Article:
Just like with their Panda wireless headphones we got a pre-release look at recently, Drop has worked its active community to create a few keyboard options that are excellent choices for those wanting a mechanical keyboard that is well built and can be easily modded. We got our hands on the Drop ALT keyboard, the 67-key aluminum-bodied RGB entry point. Check out the video below for some more thoughts and to see and hear it in action.
Drop ALT: Design
To save on space and give a simple, clean design, the ALT keyboard uses 67 keys instead of the more standard 87 found in a TKL or ten-keyless layout. This makes the ALT even smaller than other standard keyboards and cleans up the design.
There are no function keys across the top, but those can all be used by holding the Fn key next to the right alt key and pressing a corresponding number key. Likewise, there are tons of other second layer keys at your fingertips when using the function key. And they can be completely customized to your workflow – more on that a little further down.
And what would a mechanical keyboard be without some built-in RGB? Thankfully, the ALT has plenty of easy to use configurations already installed on the keyboard. You can cycle through them quickly by pressing Fn-D and also change speeds, brightness, and a host of other controls. The scrolling full-spectrum color is excellent, that’s what I usually have my Razer stuff set to, but there are other beautiful options as well. And there is complete RGB customization via QMK, just like the keystrokes.
Drop ALT: Video
Built out of solid aluminum, the ALT feels, and looks, very well made. Even down to the magnetically attached removable feet, everything feels well thought out. And that is no surprise given Drop’s method of product development by polling their engaged community.
Switch Swappers Rejoice
Of course, one of the significant benefits of a mechanical keyboard is the sound and feel of a switch. And with the ALT, that sound and feel are hot-swappable. With the keyboard plugged in, you can easily remove the installed switches and change to a completely different feeling if you want to. At checkout, you can choose between a few options of Cherry MX, Kaihua, or Halo switches. But, you can also use any other switches as well within that style. I have some Cherry MX Blue switches as well as Halo clear. Both have a similar actuation force, but the feel and sound are entirely different. The Cherry MX Blues give that satisfying (or annoying if it’s not your keyboard) clicky sound, which the Halo Clear switches have a great tactile bump without being as loud as the Blue.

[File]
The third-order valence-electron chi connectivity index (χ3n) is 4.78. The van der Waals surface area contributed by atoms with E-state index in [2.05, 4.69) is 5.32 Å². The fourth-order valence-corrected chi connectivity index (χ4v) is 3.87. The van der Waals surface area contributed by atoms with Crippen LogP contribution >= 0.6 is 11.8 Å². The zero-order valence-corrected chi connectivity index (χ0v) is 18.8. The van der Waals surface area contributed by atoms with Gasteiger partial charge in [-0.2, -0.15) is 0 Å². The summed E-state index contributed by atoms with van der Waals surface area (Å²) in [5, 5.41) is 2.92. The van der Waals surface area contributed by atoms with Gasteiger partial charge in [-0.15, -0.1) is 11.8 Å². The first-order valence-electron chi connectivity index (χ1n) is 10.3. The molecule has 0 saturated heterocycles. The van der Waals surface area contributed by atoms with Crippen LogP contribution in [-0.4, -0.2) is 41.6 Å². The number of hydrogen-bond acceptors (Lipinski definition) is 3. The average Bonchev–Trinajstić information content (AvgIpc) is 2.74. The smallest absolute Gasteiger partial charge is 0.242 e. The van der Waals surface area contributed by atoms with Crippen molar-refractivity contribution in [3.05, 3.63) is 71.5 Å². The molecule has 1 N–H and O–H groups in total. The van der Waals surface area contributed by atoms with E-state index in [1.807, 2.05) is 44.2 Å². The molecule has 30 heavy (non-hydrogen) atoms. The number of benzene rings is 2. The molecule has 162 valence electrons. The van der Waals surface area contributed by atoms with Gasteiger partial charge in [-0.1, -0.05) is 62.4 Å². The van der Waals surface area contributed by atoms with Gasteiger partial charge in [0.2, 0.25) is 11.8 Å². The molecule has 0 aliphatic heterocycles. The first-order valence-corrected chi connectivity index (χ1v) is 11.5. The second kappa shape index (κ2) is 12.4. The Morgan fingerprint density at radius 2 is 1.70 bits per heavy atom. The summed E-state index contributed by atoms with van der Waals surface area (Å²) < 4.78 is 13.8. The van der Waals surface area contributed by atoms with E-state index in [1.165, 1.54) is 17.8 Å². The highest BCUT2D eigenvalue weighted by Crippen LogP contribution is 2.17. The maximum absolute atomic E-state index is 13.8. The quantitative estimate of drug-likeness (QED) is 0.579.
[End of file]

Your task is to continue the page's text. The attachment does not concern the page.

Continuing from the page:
Another great thing about mechanical keyboards is their ability to have custom keycaps. The ALT comes with a well-designed grey colorway that matches the aluminum base. They’re shine-through double shot PBT keycaps that look and feel great. But, if you want a different style, Drop also offers different keycap sets at checkout for a bit of an upcharge. I’m thinking of getting the IBM inspired set that features a white/light grey color scheme with red accents.
Customization via QMK
Since it is a small footprint overall and skips the physical function buttons, the ALT keyboard can be programmed via the QMK firmware to add any custom key configurations and control RGB lighting. By default, the ALT keyboard has plenty of these function hotkeys built-in. Everything from print screen to home to managing all of the RGB lightings can be done with quick keystrokes. Just keep the cheat sheet near at hand to have a quick look at what commands are available.
Of course, if you find yourself using function keys often, you may want to take a peek at the CTL keyboard instead. While it costs a bit more, it has 20 more keys to give the full functionality of a tenkeyless keyboard.
Overall, I am thrilled with the ALT keyboard. If you’re looking for a mechanical keyboard with a small footprint that has the features and build quality to last you a long time, this is it. And the best part is that while you’re using it if you think you’d like a different switch more, you can pick some up and hot-swap them in.
If you haven’t heard of Drop before, they do their production in runs, and so if you miss a buying window, you might have to wait a while for the next run to come in. So there is a chance that you might be waiting for a little while. Currently, Drop says that orders placed now will ship April 30. But if you don’t mind waiting a bit, this keyboard is worth it. If you’re looking to get a quality keyboard that you can tinker with and customize to your liking – this is it.
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